After a summer sampling trip to Michigan’s Lake of the Clouds, students at the University of Michigan’s Biological Station have uncovered three new diatom species, according to a release from the school. Diatoms are single-celled alga with glass cell walls and diverse and beautiful shapes.
Throughout the effort, students used different types of gear to sample the lake, including nets, turkey basters, rock scrapers and scuba gear for sample collection deep in its water column. After the sampling period was complete, most of the discovery centered on analysis back in the lab.
Microscopic views of the samples were projected onto a large screen throughout the analysis, allowing all the students to chime in with their thoughts and share in the discovery. “The beauty at that scale was breathtaking,” said Mark Fate, an alumnus of U. Mich., in the release.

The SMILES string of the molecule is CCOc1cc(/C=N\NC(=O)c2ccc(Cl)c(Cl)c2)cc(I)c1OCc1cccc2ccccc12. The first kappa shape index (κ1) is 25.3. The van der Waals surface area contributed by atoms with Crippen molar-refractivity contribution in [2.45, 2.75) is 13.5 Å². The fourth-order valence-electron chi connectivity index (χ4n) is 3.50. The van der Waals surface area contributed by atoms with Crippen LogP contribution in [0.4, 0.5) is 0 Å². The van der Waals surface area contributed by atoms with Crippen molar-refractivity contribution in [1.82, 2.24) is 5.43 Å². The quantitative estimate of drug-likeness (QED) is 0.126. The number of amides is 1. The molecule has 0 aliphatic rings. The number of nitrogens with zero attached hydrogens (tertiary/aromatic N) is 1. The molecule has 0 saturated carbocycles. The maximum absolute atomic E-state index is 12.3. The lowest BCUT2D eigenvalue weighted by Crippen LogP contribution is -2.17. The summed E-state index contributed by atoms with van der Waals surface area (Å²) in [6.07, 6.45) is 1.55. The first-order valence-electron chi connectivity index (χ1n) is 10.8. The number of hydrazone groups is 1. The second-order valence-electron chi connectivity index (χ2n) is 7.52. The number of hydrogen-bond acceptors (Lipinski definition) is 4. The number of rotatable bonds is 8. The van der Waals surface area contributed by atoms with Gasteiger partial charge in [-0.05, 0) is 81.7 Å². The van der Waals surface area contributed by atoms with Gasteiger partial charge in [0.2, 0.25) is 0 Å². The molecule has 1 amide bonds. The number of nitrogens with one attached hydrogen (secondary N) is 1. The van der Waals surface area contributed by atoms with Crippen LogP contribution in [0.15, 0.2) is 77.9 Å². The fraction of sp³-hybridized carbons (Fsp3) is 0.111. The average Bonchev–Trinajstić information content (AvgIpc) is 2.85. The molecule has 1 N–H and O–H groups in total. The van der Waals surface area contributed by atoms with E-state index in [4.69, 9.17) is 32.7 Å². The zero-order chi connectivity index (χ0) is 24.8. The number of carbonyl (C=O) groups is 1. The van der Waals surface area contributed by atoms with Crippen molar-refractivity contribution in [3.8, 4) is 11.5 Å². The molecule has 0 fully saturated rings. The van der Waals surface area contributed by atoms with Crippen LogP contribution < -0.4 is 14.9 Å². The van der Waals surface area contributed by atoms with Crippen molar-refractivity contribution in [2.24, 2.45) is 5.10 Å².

The students saw all the intricate structures that make up algae, lime-shaped compartments and varying shades of green. The detailed view helped them to learn about algae, as well as give them an appreciation for the research experience they were getting. In addition, the students created a digital photo library of the algae specimens they studied so that others can use the data in the future.
“We actually don’t get to that level with most classes,” said Pat Kociolek, a faculty member at the biological station, in the statement. “Everybody was working on the one project, which gave them an opportunity to get into some uncharted waters and get a deeper knowledge of algae.”
Featured Image: Lake of the Clouds. (Credit: Troy Heck via Public Domain)